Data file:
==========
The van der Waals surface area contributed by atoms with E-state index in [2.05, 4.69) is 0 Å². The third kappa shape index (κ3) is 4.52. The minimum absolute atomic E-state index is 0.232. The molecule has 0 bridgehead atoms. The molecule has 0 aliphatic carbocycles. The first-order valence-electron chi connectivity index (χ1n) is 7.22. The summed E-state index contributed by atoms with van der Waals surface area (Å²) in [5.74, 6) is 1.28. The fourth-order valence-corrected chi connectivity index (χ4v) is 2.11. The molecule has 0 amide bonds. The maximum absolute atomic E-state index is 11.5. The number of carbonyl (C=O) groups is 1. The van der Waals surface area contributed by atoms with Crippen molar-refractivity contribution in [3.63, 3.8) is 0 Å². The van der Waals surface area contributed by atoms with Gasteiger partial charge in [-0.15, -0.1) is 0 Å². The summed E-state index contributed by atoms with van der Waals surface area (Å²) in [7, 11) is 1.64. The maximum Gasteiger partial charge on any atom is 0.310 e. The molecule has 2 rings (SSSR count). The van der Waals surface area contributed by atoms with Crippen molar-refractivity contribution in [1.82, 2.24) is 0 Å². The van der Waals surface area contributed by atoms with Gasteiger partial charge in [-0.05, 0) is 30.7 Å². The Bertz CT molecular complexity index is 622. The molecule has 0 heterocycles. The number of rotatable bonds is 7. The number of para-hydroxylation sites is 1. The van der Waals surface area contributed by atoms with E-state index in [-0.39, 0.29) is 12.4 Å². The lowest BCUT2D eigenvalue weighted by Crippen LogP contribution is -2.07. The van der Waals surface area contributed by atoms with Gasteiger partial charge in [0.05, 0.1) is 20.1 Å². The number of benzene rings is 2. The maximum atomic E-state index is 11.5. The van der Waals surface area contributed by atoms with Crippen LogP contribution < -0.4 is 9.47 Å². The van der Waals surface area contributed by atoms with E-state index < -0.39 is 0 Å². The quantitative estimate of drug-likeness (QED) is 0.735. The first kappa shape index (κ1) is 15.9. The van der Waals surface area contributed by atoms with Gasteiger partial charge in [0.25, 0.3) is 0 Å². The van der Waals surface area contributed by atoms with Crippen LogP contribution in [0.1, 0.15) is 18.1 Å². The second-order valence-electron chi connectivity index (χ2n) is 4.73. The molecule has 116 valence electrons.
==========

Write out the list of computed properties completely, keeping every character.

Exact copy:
The van der Waals surface area contributed by atoms with E-state index in [2.05, 4.69) is 0 Å². The third kappa shape index (κ3) is 4.52. The minimum absolute atomic E-state index is 0.232. The molecule has 0 bridgehead atoms. The molecule has 0 aliphatic carbocycles. The first-order valence-electron chi connectivity index (χ1n) is 7.22. The summed E-state index contributed by atoms with van der Waals surface area (Å²) in [5.74, 6) is 1.28. The fourth-order valence-corrected chi connectivity index (χ4v) is 2.11. The molecule has 0 amide bonds. The maximum absolute atomic E-state index is 11.5. The number of carbonyl (C=O) groups is 1. The van der Waals surface area contributed by atoms with Crippen molar-refractivity contribution in [3.63, 3.8) is 0 Å². The van der Waals surface area contributed by atoms with Gasteiger partial charge in [-0.15, -0.1) is 0 Å². The summed E-state index contributed by atoms with van der Waals surface area (Å²) in [7, 11) is 1.64. The maximum Gasteiger partial charge on any atom is 0.310 e. The molecule has 2 rings (SSSR count). The van der Waals surface area contributed by atoms with Crippen molar-refractivity contribution in [1.82, 2.24) is 0 Å². The van der Waals surface area contributed by atoms with Gasteiger partial charge in [-0.05, 0) is 30.7 Å². The Bertz CT molecular complexity index is 622. The molecule has 0 heterocycles. The number of rotatable bonds is 7. The number of para-hydroxylation sites is 1. The van der Waals surface area contributed by atoms with E-state index in [-0.39, 0.29) is 12.4 Å². The lowest BCUT2D eigenvalue weighted by Crippen LogP contribution is -2.07. The van der Waals surface area contributed by atoms with Gasteiger partial charge in [0.05, 0.1) is 20.1 Å². The number of benzene rings is 2. The maximum atomic E-state index is 11.5. The van der Waals surface area contributed by atoms with Crippen LogP contribution < -0.4 is 9.47 Å². The van der Waals surface area contributed by atoms with E-state index < -0.39 is 0 Å². The quantitative estimate of drug-likeness (QED) is 0.735. The first kappa shape index (κ1) is 15.9. The van der Waals surface area contributed by atoms with Gasteiger partial charge in [0.25, 0.3) is 0 Å². The van der Waals surface area contributed by atoms with Crippen LogP contribution in [0.1, 0.15) is 18.1 Å². The second-order valence-electron chi connectivity index (χ2n) is 4.73. The molecule has 116 valence electrons.